Updated: Jan 23
When you have two or more dogs in the house, it’s not unusual for one dog to guard resources from another. Some dogs will take exception to another going near their food. Some guard chew bones or toys. Other wily canines will lie across doorways in order to control access to and from a room. And some will even try to keep that most valuable of resources—the owner—all to themselves.
Like most canine behavior specialists, I’ve come across those scenarios many times. I’ve also seen dogs guard more unusual items, like the little terrier mix who guarded bits of leaves outdoors and dust bunnies in the house. But my own dog Sierra really takes the cake. Sure, she guards the usual things from Bodhi; food, toys, and locations. But check this out: both she and Bodhi love bananas. Luckily for them, my morning oatmeal includes a banana, and I always share. Every now and then, though, after both dogs have chewed and swallowed their pieces (although Bodhi pretty much inhales his), Sierra will walk over to Bodhi and begin licking at his mouth. Is this a submissive gesture, you might wonder? Not even close. It’s a blatant attempt to get to whatever food might be left inside his mouth. If Bodhi turns his face away, she’ll persist and will sometimes even growl at him. Yes, friends, Sierra is actually guarding the food inside Bodhi’s mouth from him. How’s that for canine chutzpah? If she could figure out a way to guard the air they breathe as well, no doubt she would.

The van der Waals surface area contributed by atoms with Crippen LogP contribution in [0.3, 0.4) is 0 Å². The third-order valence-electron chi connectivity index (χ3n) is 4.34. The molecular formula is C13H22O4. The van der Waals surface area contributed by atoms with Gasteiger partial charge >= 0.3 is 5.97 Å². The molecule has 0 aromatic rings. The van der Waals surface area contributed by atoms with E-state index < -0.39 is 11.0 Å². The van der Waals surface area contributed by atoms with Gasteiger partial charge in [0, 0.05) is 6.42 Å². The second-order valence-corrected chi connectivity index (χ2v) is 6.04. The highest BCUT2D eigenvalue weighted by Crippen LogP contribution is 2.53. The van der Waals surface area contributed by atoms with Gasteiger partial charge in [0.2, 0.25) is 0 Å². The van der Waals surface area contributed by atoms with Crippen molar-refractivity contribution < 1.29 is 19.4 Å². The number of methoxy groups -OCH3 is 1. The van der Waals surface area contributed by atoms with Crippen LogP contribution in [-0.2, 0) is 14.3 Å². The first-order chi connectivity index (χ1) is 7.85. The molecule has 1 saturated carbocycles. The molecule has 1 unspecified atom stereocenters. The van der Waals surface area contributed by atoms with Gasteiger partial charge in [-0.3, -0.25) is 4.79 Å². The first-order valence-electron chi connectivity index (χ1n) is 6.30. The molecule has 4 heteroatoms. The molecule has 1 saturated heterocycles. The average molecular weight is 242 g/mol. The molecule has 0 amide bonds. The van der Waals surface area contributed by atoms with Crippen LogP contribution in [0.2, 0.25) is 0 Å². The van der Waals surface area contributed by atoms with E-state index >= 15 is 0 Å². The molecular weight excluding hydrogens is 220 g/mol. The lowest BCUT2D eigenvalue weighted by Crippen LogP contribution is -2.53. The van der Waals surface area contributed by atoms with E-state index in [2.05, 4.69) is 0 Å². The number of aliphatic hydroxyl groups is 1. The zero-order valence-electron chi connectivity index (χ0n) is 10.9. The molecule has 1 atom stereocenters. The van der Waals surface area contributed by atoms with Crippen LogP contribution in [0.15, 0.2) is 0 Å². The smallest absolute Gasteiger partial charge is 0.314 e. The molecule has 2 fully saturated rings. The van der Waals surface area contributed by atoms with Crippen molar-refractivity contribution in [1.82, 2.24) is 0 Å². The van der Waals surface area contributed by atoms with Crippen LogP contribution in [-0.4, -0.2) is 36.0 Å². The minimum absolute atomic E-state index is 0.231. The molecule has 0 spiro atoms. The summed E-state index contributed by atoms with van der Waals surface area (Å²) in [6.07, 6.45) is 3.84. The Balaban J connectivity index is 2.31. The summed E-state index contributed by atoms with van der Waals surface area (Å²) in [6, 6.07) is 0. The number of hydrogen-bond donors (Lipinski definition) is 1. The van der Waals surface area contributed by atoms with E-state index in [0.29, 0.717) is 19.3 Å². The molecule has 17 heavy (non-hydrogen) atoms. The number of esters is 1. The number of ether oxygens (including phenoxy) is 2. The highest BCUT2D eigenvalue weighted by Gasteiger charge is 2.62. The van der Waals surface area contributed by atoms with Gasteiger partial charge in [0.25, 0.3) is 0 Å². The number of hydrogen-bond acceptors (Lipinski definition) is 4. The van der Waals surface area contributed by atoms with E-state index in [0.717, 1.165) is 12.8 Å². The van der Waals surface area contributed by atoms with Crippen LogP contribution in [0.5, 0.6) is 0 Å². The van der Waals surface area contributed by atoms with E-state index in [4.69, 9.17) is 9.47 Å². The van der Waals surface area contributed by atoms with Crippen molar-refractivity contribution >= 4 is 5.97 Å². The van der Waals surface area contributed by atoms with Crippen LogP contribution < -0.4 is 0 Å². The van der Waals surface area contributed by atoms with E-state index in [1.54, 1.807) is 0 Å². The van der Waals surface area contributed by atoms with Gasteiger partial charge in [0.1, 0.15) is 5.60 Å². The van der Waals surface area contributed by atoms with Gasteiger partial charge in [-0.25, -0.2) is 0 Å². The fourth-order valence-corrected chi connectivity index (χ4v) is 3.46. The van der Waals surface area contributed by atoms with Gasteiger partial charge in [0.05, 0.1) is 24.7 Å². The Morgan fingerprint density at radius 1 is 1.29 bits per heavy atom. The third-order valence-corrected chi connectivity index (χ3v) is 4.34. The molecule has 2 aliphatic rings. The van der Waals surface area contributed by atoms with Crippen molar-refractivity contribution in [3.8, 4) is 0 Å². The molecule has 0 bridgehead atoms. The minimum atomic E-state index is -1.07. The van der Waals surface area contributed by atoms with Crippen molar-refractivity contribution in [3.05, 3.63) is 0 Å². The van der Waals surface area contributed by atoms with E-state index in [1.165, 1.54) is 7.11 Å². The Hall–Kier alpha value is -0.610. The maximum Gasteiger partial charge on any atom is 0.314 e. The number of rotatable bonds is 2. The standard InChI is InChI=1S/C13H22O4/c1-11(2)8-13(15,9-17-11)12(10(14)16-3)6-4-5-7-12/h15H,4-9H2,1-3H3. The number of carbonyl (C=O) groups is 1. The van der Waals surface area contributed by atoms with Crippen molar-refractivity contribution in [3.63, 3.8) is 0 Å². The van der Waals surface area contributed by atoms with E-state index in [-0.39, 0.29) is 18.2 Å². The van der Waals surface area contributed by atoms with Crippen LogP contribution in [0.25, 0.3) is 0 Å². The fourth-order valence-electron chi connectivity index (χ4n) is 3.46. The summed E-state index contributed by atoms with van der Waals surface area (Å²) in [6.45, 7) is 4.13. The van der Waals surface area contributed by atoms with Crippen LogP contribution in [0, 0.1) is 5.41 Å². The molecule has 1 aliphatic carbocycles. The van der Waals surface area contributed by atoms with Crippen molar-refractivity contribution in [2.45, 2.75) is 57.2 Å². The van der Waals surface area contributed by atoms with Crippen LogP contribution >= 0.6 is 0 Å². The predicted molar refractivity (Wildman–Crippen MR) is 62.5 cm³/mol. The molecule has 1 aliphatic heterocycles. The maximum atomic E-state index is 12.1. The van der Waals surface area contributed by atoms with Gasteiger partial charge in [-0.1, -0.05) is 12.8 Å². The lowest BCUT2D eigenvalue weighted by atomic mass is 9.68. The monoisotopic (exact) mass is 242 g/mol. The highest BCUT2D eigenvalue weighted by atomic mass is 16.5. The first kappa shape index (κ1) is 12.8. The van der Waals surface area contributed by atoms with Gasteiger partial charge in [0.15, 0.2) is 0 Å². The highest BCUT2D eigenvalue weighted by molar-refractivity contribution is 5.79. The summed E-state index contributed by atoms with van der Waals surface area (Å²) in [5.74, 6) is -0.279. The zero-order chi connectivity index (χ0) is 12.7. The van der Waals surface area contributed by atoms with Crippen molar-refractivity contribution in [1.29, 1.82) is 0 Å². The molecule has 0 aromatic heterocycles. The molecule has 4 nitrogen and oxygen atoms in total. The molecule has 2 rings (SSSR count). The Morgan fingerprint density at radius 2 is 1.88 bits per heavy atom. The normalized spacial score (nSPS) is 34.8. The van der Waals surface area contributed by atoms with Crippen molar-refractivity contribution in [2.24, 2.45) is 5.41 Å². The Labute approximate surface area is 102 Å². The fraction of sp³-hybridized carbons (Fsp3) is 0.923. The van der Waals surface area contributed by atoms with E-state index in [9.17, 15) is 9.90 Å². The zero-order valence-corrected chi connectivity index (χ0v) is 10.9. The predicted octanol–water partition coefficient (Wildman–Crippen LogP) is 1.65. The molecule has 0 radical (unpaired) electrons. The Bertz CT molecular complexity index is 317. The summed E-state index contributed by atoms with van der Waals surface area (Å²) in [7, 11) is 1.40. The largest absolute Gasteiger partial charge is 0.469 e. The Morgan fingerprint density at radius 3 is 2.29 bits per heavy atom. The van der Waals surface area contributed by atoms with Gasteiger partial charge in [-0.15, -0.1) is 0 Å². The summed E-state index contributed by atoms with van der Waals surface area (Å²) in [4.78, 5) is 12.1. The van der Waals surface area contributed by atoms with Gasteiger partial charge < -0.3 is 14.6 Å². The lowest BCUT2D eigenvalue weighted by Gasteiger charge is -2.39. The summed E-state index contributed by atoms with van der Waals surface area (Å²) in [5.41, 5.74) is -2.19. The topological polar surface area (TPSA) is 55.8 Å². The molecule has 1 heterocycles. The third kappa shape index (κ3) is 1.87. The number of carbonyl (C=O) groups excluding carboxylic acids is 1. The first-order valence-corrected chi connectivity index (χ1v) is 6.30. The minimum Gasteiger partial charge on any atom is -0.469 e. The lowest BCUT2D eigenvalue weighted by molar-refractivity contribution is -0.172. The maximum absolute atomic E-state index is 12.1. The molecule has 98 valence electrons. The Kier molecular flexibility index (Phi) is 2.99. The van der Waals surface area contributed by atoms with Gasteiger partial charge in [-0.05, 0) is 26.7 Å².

Lest you think Sierra’s strange guarding tendencies are limited to Bodhi, allow me to share this peculiar tidbit. Our local dog park has benches scattered around inside. Even though we’re out at the crack of dawn, sometimes another person will be in the park with their dog, sitting on a bench as their dog runs around. If I know the person and know the dogs play well together, I might let Sierra inside. Here’s where it gets strange. Every now and then, after greeting the dog and perhaps romping for a bit, Sierra will jump up on the bench next to the person and…ready for it?…guard the person from their own dog! Seriously. I no longer let her do this, of course, and she’s lucky no dog ever took major exception to it.
As I said, nowadays I don’t let Sierra engage in the guarding of other owners. And at home, when the issues arise between her and Bodhi, I let it be unless it’s really causing a problem. But I’m curious: beyond the usual food, treats, toys, locations and people, what strange guarding behaviors do your dogs engage in?
Note: Since the original publication of this post, my book Keeping the Peace: A Guide to Solving Dog-Dog Aggression in the Home has become available. ___________________________________________________________________________________ Don’t want to miss anything? Subscribe to the blog to be notified of new posts!